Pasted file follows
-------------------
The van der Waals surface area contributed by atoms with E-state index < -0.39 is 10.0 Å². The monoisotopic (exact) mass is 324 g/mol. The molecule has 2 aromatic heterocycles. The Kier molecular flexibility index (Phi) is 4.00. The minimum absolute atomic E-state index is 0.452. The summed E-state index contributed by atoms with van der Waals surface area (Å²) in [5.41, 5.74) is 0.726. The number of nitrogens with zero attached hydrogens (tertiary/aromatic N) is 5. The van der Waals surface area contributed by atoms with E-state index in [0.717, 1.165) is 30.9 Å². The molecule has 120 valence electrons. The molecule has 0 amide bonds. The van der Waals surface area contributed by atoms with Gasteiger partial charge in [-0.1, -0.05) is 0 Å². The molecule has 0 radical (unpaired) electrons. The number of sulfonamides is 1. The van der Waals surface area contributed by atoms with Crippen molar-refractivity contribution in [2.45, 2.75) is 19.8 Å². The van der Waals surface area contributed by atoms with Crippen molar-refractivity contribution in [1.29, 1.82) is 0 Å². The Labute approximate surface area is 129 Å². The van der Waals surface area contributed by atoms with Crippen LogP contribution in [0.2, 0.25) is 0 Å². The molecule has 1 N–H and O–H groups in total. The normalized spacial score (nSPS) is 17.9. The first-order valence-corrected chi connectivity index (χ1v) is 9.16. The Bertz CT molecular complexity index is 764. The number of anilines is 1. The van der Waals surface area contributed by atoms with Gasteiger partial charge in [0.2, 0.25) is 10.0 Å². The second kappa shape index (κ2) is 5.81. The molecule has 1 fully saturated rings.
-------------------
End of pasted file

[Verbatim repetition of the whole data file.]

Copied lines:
The van der Waals surface area contributed by atoms with E-state index < -0.39 is 10.0 Å². The monoisotopic (exact) mass is 324 g/mol. The molecule has 2 aromatic heterocycles. The Kier molecular flexibility index (Phi) is 4.00. The minimum absolute atomic E-state index is 0.452. The summed E-state index contributed by atoms with van der Waals surface area (Å²) in [5.41, 5.74) is 0.726. The number of nitrogens with zero attached hydrogens (tertiary/aromatic N) is 5. The van der Waals surface area contributed by atoms with E-state index in [0.717, 1.165) is 30.9 Å². The molecule has 120 valence electrons. The molecule has 0 amide bonds. The van der Waals surface area contributed by atoms with Gasteiger partial charge in [-0.1, -0.05) is 0 Å². The molecule has 0 radical (unpaired) electrons. The number of sulfonamides is 1. The van der Waals surface area contributed by atoms with Crippen molar-refractivity contribution in [2.45, 2.75) is 19.8 Å². The van der Waals surface area contributed by atoms with Crippen molar-refractivity contribution in [1.29, 1.82) is 0 Å². The Labute approximate surface area is 129 Å². The van der Waals surface area contributed by atoms with Crippen LogP contribution in [0.2, 0.25) is 0 Å². The molecule has 1 N–H and O–H groups in total. The normalized spacial score (nSPS) is 17.9. The first-order valence-corrected chi connectivity index (χ1v) is 9.16. The Bertz CT molecular complexity index is 764. The number of anilines is 1. The van der Waals surface area contributed by atoms with Gasteiger partial charge in [0.2, 0.25) is 10.0 Å². The second kappa shape index (κ2) is 5.81. The molecule has 1 fully saturated rings.